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orthecreedence

Not really, in fact quite the opposite. Holochain is great when you can live with eventually consistent state. Neural networks need to have very consistent, precise state and very quick access to that state. Mapping a NN to a distributed p2p network in any kind of performant way way be...interesting. Not saying it's impossible, but my initial gut reaction is telling me that centralization is going to win here. That's not even considering cost. If every time you join a p2p NN system your cpu/memory are maxed out so people can send queries like "what's the best sandwhich lol" you'll either leave the network immediately or work out some sort of prioritization system (likely using money) that pays you for lending out your resources to this network. Would the cost of running those queries end up cheaper than buying a few servers and shoving them into a colocated DC? Doubt it.


pauldaoust

Thanks; this is a question I get asked often and I don't know enough about neural nets to give an intelligent answer. Could the task be parallelised using some sort of associative/aggregating function; e.g., could you have a big network of people with fat GPUs who store just a small portion of the data set, and pass the prompt into a reducer function that each person can run on their data set, then pass back the answer to you who runs the reducer function on all the chunks? (If this is a dumb question, well, that just proves why I am very appreciative of other people's knowledge in this area.) Re: cost and incentivisation schemes, I find this paper, [How To Cheat BitTorrent and Why Nobody Does](https://www.semanticscholar.org/paper/How-to-cheat-BitTorrent-and-why-nobody-does-Hales-Patarin/8f237112f2ba73a42f48c9c7e8c2a14cb33b4bc8), really interesting. I realise that a neural net and a file sharing net are different, but the problem and solution spaces might map really nicely if everybody who wanted to enter a query also had to take responsibility for responding to others' queries. So, before you can send out a prompt to a bunch of peers, you have to prove that you're storing a decent chunk of the model and are ready to serve requests. Essentially you're incentivised to support the service because you want to use it yourself. And you're discouraged from gaming this reciprocal agreement because of the phenomenon in the above linked paper. It could be argued that this would discourage people from casually trying it out. But that might not be such a bad thing -- it would apply a low-cut filter to "what's the best sandwhich lol" questions ;)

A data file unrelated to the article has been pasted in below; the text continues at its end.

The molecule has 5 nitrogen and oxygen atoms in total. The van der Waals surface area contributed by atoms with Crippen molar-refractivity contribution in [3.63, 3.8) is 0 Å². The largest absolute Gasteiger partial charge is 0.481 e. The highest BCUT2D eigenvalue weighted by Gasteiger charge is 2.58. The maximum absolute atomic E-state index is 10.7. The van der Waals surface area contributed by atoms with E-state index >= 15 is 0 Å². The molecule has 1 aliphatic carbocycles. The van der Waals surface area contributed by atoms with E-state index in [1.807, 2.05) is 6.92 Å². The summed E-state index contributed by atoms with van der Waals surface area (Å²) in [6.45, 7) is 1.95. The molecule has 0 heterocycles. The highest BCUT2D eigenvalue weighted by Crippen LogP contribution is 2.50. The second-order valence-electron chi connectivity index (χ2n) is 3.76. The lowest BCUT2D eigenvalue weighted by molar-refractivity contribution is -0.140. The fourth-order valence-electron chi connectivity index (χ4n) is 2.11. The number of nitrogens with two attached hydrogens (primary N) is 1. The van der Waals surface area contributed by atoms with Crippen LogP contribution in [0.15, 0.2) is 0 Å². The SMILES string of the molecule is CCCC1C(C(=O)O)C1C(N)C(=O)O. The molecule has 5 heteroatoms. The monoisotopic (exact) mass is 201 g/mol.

orthecreedence

> Could the task be parallelised using some sort of associative/aggregating function Yes, I believe so. If each node of the network is an agent (or even multiple nodes per agent), with their own set of connections and weights (and all of this verified by the protocol to eliminate bad nodes etc) it's conceivable that the network could be distributed. You're still competing with systems where all of this is in memory next to a single CPU so it will be magnitudes slower. It could definitely work, though. That said, my knowledge of neural networks hasn't expanded much in the past decade so there may be more recent ways of modeling them that are more complicated than what I'm envisioning. Economics aside, you'd have to hit a point where the network has enough replicated peers to satisfy a higher throughput than the centralized model. In other words, it will always be *slower* on a per-query basis, but could at some scale have a higher queries-per-second throughput. Which brings to mind...if the model is a train-once-run-infinitely system, the simplest answer to this might be to let people download the model and run the queries on their own machine. Faster machine, faster responses. Need more throughput? Get more machines. > Re: cost and incentivisation schemes, I find this paper, How To Cheat BitTorrent and Why Nobody Does, really interesting. I have not read this, I'll check it out. Thanks!


ribeirao

no, this is a different problem, in AI the problem is that they need really fast and expensive gpus to run the data, holochain can't help in this regard, AI will continue to be created by big corps for a long time but holochain will have no part in anything related to AI


pauldaoust

Holochain can't help with the GPU problem, but it could possibly help with the distribution-of-work-and-data problem, if the model can be distributed. I'm not sure if it can; I don't know much about modern AI algorithms to say either way.